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John 18: 33-37 – Christ the King – 34th Sunday, Year B (Audio Bible KJV, Spoken Word)

33 Then Pilate entered into the judgment hall again, and called Jesus, and said unto him, Art thou the King of the Jews?
34 Jesus answered him, Sayest thou this thing of thyself, or did others tell it thee of me?
35 Pilate answered, Am I a Jew? Thine own nation and the chief priests have delivered thee unto me: what hast thou done?
36 Jesus answered, My kingdom is not of this world: if my kingdom were of this world, then would my servants fight, that I should not be delivered to the Jews: but now is my kingdom not from hence.
37 Pilate therefore said unto him, Art thou a king then? Jesus answered, Thou sayest that I am a king. To this end was I born, and for this cause came I into the world, that I should bear witness unto the truth. Every one that is of the truth heareth my voice.

It is the time of the Passion. Jesus has been arrested and the Jewish leaders have asked Pilate to judge Jesus and order him put to death. Pilate now speaks with Jesus. Jesus’ life is in Pilate’s hands. The lives of all the people in the world are in Jesus’ hands – the crucifixion must happen; the figure of Christ on the cross, which has towered over the Gospels, must be realised, the sign of our redemption and the sign of truth.

Pilate must have been bemused by the charges laid against Jesus. From the Imperial Roman perspective, it must seem that what Pilate is being presented with is a strange, internal matter of Jewish theology, and Pilate would have been aware of how rival Jewish groupings disputed in matters of theology and religious practice.

We know that the reason the Jewish Temple authorities wish to kill Jesus is that Jesus has said he is the Son of God, God the Son, that Jesus has come to fulfil God’s promise of ages – that he is Christ the King. We think it probable that the reason the Jews, i.e. the Jewish leaders, the Pharisees and the Temple authorities, wish Pilate to kill Jesus is because Jesus has amassed a great following among the Jews, and so they wish the blame for Jesus’ death to be on the Romans. So it is that the Jewish leaders frame Jesus’ so-called crimes as being political. This way, the claimed offence becomes against Rome, warranting crucifixion rather than stoning for blasphemy.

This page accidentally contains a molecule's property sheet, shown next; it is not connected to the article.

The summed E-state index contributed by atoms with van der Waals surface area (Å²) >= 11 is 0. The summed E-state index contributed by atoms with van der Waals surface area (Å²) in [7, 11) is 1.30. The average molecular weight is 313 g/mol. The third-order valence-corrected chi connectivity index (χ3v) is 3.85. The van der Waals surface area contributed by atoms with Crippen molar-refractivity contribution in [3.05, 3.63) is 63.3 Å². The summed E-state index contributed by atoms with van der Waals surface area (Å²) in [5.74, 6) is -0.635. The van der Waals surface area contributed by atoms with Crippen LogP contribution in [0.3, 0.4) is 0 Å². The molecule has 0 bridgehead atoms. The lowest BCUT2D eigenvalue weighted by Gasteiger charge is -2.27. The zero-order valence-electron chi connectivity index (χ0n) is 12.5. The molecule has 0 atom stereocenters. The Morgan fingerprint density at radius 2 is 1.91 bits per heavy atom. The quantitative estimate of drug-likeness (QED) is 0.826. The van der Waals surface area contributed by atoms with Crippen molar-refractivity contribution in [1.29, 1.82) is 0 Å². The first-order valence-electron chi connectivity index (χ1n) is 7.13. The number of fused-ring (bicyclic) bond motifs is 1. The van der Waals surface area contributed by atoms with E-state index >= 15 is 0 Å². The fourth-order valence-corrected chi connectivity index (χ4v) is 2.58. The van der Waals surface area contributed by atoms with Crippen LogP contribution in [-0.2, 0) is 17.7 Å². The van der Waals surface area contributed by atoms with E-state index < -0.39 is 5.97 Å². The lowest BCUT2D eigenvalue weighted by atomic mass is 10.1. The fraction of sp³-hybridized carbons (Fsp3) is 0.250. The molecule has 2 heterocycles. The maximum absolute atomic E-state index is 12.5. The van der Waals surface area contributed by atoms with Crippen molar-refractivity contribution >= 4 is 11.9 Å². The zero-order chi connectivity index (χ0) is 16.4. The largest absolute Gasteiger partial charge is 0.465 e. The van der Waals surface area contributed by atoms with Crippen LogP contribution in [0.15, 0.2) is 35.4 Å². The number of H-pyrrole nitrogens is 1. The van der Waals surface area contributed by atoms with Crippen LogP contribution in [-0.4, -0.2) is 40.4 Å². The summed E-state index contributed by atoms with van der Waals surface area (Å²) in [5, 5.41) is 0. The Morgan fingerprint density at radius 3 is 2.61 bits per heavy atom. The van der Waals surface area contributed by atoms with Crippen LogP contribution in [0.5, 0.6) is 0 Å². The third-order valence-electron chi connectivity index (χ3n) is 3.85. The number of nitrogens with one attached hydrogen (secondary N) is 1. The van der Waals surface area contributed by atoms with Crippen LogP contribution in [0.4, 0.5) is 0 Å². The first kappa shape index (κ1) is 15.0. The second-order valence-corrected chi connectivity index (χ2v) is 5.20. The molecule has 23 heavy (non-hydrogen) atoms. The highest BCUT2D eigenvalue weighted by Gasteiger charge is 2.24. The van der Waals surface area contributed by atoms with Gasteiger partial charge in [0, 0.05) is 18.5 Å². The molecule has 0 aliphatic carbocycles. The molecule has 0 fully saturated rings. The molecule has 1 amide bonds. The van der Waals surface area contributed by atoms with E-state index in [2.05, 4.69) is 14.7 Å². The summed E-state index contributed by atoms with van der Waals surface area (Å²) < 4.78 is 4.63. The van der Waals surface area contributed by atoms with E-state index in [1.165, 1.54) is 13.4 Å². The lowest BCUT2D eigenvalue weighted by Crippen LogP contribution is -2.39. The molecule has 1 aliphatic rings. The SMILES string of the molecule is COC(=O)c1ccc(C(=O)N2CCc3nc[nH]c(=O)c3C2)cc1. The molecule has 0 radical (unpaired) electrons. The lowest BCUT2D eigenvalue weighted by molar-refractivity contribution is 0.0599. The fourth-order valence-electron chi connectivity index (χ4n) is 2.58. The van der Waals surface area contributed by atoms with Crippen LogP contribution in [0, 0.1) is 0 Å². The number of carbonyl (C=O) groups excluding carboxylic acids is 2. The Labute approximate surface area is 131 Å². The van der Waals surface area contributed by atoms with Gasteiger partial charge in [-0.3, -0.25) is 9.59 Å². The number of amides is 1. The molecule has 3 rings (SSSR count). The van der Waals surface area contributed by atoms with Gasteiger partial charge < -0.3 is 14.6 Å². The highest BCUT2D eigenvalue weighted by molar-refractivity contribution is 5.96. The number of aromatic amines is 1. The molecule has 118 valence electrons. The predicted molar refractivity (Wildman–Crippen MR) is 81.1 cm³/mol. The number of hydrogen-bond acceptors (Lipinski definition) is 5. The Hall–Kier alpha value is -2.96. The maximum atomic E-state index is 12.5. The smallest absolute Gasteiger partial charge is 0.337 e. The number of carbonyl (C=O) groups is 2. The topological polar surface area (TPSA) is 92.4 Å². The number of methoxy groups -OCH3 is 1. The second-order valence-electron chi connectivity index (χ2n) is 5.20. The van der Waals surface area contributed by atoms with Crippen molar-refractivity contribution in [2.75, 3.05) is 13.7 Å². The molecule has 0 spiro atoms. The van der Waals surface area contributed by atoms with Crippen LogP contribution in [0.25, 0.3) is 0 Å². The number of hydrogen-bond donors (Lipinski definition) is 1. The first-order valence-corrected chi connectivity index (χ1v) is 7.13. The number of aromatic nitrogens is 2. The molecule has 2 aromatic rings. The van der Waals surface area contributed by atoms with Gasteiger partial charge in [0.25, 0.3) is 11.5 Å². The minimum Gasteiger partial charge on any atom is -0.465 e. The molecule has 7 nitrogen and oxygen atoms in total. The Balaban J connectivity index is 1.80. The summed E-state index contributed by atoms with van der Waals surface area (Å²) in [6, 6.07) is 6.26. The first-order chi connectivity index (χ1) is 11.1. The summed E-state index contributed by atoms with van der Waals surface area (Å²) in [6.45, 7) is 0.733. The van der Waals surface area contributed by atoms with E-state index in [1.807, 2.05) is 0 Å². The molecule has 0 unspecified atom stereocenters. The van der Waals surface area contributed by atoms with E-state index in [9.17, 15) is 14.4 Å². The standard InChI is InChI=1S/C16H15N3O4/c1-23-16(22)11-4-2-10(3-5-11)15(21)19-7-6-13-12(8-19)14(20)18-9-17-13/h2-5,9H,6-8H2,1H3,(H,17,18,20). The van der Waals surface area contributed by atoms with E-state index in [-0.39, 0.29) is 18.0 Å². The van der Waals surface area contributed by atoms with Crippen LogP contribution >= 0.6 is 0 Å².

Throughout his progress through Galilee and environs and toward Jerusalem, Jesus has told people not to reveal that he is the Messiah. Finally, he has entered Jerusalem, on a donkey, as was foretold, and Jesus has allowed a general acclamation to surround him. Jesus has furthermore taught in the Temple, identifying himself more and more closely as God the Son, and with the revelation, the apocalypse, the parousia, the end of days and the advent of the Messianic Kingdom, the Kingdom of God. Now he speaks of these matters with Pilate, and clarifies the nature of his Kingdom.

Jesus tells Pilate definitively that he is King. That which has been shown mysteriously and in a veiled way through the parables and teaching discourses is confirmed: Jesus is King, and his Kingdom exists in relation to absolute truth: to know the truth is to know the Kingdom.

Jesus tells Pilate that his Kingdom is not of this world. While the Jewish people have expected a Messiah to come to liberate them from occupying powers and, finally, to bring to the Jews a free, self-determining nation state, such as had only been enjoyed briefly in history, Jesus is the Messiah but he has not come to do this. Jesus has come to do far, far more. He is God incarnate. He is love incarnate. Jesus has come to resolve and to transcend history.

This is the Kingdom of God to which we belong. This is what we celebrate as we proclaim Christ the King. The Kingdom is come. We ask that the Kingdom come to us each day. Each day we ask God for the parousia. Each day we acknowledge parousia. Each day Christ the King is with us, come again. Each day we know the truth and we hear Jesus’ voice. Each day, thereby, Jesus is come again.

Today’s Gospel reading of Christ the King precedes the readings of Advent. As we look forward to Advent and to the time when we celebrate the incarnation, the Nativity of Jesus Christ, Christmas, it is fitting that we contemplate the great triumph of Easter, the clinching moment of our salvation history, when Christ dies yet he lives forever. Pilate may ask: What is truth? We know the answer to that question, and it is our truth, Jesus with us, here and now.

‘When Jesus Christ himself appeared as a prisoner before Pilate’s tribunal and was interrogated by him…did he not answer: “For this I was born, and for this I have come into the world, to bear witness to the truth”? It was as if with these words… he was once more confirming what he had said earlier: “You will know the truth, and truth will make you free”. In the course of so many centuries, of so many generations, from the time of the Apostles on, is it not often Jesus Christ himself that has made an appearance at the side of people judged for the sake of truth? And has he not gone to death with people condemned for the sake of truth? Does he ever cease to be the continuous spokesman and advocate for person who lives “in spirit and truth”? (cf. John 4: 23). Just as he does not cease to be it before the Father, he is it also with regard to the history of man.’ Blessed John Paul II.